Episode 30: Brian Keating interviews Sean Carroll about his book Something Deeply Hidden & Many Worlds
Sean M. Carroll is a Research Professor of Physics at CalTech. He is a theorist who thinks about the fundamental laws of nature, especially as they connect to cosmology. His research involves theoretical physics and astrophysics, especially cosmology, field theory, and gravitation. He has worked on questions involving dark matter and dark energy, modified gravity, violations of Lorentz invariance, extra dimensions, topological defects, cosmic microwave background anisotropies, causality violation, black holes, and the cosmological constant problem. Currently, most of his attention is focused on the origin of the universe and the arrow of time, including the roles of inflation, baby universes, and quantum gravity.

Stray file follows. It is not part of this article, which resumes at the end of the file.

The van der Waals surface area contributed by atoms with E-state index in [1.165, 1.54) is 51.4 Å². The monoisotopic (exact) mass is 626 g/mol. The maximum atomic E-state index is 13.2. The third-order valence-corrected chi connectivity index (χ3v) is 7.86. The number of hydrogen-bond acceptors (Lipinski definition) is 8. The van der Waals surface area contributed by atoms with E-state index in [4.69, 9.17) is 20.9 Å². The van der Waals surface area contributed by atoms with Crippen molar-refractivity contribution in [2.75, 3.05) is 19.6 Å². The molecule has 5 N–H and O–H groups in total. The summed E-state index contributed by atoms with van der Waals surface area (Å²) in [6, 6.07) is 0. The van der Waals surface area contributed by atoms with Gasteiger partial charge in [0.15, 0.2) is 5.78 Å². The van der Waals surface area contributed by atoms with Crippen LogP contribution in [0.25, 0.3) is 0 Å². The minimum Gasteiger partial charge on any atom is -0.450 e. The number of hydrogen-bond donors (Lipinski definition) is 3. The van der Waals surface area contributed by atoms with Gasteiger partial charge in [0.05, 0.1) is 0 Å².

Quantum mechanics is the most important idea in physics, and physicists themselves readily admit that they don't understand it. But rather than treating this situation as an urgent call to action, they have traditionally pretended that the problem isn't there. In Something Deeply Hidden, Sean Carroll argues that this situation is embarrassing and unnecessary, as we do have a very promising way of understanding quantum reality: the Many-Worlds theory, pioneered by Hugh Everett. This book demystifies the paradoxes of quantum mechanics, explains the Many-Worlds approach at a level never previously attempted in a popular work, and argues that an improved understanding of the foundations of quantum mechanics is crucial to making progress on quantum gravity and the emergence of spacetime.